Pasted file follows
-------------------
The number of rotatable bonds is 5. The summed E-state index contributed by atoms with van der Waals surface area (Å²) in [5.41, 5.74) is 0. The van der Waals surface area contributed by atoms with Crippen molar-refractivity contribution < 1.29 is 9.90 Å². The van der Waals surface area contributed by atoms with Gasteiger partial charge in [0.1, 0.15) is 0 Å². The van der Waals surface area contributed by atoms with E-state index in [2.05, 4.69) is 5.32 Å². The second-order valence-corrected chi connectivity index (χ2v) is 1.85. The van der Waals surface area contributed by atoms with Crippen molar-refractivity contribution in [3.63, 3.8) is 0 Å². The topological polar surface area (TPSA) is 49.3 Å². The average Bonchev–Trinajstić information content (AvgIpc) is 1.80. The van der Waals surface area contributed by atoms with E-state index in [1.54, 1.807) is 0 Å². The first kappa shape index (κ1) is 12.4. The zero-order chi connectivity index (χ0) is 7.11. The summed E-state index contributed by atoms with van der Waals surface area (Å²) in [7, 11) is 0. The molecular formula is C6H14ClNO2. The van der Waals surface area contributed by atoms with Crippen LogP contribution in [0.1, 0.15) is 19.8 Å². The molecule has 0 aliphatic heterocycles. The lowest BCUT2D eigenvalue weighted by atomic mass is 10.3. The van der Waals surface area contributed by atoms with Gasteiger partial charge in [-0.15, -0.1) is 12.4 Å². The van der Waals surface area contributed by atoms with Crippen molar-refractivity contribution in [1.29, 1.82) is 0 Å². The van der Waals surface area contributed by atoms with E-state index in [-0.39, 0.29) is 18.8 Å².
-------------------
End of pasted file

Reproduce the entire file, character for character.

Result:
The number of rotatable bonds is 5. The summed E-state index contributed by atoms with van der Waals surface area (Å²) in [5.41, 5.74) is 0. The van der Waals surface area contributed by atoms with Crippen molar-refractivity contribution < 1.29 is 9.90 Å². The van der Waals surface area contributed by atoms with Gasteiger partial charge in [0.1, 0.15) is 0 Å². The van der Waals surface area contributed by atoms with E-state index in [2.05, 4.69) is 5.32 Å². The second-order valence-corrected chi connectivity index (χ2v) is 1.85. The van der Waals surface area contributed by atoms with Crippen molar-refractivity contribution in [3.63, 3.8) is 0 Å². The topological polar surface area (TPSA) is 49.3 Å². The average Bonchev–Trinajstić information content (AvgIpc) is 1.80. The van der Waals surface area contributed by atoms with E-state index in [1.54, 1.807) is 0 Å². The first kappa shape index (κ1) is 12.4. The zero-order chi connectivity index (χ0) is 7.11. The summed E-state index contributed by atoms with van der Waals surface area (Å²) in [7, 11) is 0. The molecular formula is C6H14ClNO2. The van der Waals surface area contributed by atoms with Crippen LogP contribution in [0.1, 0.15) is 19.8 Å². The molecule has 0 aliphatic heterocycles. The lowest BCUT2D eigenvalue weighted by atomic mass is 10.3. The van der Waals surface area contributed by atoms with Gasteiger partial charge in [-0.15, -0.1) is 12.4 Å². The van der Waals surface area contributed by atoms with Crippen molar-refractivity contribution in [1.29, 1.82) is 0 Å². The van der Waals surface area contributed by atoms with E-state index in [-0.39, 0.29) is 18.8 Å².